Global or Indian MBA?

Feb 18, 2011 3 MIN

Global or Indian MBA?

I often get this question. In fact, today I spoke to a candidate who is deciding between a top global B-School and a great Indian B-School.  This is a very personal call and so there are no general rules. But, I want to share some of the questions I would suggest people in similar situations consider, instead of just focusing on the short-term issues such as school rankings and cost.

The key to answering the global vs. local MBA question, in my mind, is to answer where you want to live and work long-term. If you plan to work in India long-term then it probably makes more sense to go with a good Indian B-school. The following are the main reasons for suggesting this:

  • Local Network: This is the top most reason for picking a local MBA. You will have an outstanding network of classmates, alumni and faculty upon graduation that is local and easily accessible. If you take ISB or IIM, there are thousands of alumni at various levels of the corporate ladder across different industries in India. Compare that to a global MBA, which would probably at best have hundreds of alums in India.
  • Job prospects: Ability to find work upon graduation is greatly influenced by the geography where you graduate. I would say, it is much easier to find a good job in any field in an Indian company right after graduation if you do an Indian MBA (and similarly for an US MBA if you want to stick around in the US). But one other aspect to consider is that you don’t have any visa issues to worry about if you are native to the geography. I know a few MBA graduates from top schools in the US who compromised on their jobs (picking jobs that sponsor visas vs. what they really wanted to do) or returned to India due to compulsion (especially during the past recession when many US companies did not want to process visas). If you are particularly interested in working in the startup space it becomes all the more important since most US startups will not process visas.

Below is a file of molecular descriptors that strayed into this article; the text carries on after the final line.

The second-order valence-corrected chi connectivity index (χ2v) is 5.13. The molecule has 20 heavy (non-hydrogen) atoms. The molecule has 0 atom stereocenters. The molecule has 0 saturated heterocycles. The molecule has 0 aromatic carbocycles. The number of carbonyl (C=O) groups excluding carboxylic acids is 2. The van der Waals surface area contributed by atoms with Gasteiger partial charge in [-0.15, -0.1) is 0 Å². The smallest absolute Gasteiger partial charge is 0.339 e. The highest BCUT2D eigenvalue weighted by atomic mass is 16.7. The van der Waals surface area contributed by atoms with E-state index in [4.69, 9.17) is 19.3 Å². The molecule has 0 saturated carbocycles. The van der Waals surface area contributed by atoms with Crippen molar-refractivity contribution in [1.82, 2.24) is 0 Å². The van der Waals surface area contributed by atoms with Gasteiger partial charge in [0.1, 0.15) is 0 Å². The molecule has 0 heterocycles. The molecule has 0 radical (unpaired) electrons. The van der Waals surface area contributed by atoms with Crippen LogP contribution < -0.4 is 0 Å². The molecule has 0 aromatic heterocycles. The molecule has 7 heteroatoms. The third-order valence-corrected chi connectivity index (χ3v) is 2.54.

But, you would be losing out on the following benefits of going to a global B-school

  • Global network: There is no denying that if you go to a global top B-school you are going to network with the crème de la crème from all over the globe. It is definitely an outstanding experience (that I can personally vouch for being an MIT Sloan MBA).
  • Global job prospects: You will be able to work anywhere in the globe upon graduation (within the limits of the visa issues mentioned above) and on the medium to long-term.  This also helps in adding a global perspective to your thinking.

Other questions that come up:

  • Cost/ROI: I think, this balances out in the mid-term, as long as you plan to stay in the geography where you graduate. An ISB MBA (at the high-end in India from cost perspective) will put you down about US $50K (all costs included). Most top US MBA schools would probably set you back $150K ($100K tuition + $50K living). Granted you would probably make north of $100K if you work in the US post MBA as opposed to $30-40K in India, but still the payback periods (4-5 yrs) are roughly equal given the amount you get paid is at the same ratio as the costs (3:1 for US:India).
  • Two-year vs. one-year MBA: The internship opportunity that a two-year MBA offers is very critical for most people going through an MBA program (particularly those that are switching careers). Even if you are going through an one-year MBA program, try your level best to work in some internship experience (at least part-time) into your program.
  • Work experience: I think this is another important aspect to consider. IIMs in particular are more tuned towards people with <2 years of work experience for the regular MBA program (and not the executive MBAs). If the pedagogy methods are more towards case studies, its important for the candidates to have enough work experience to draw from. From that point of view, schools that take people with more work experience will have a better chance of higher quality case discussions in class. Based on my experience at MIT Sloan where average work experience of >5 years, my classmates used to draw from their work experience which was very insightful (Hat tip: Thanks to Akshay Bhushan for flagging this).

Those are some of my quick observations on this question. Would love to hear from others who have either gone through this process or in the decision-making process. What did I miss?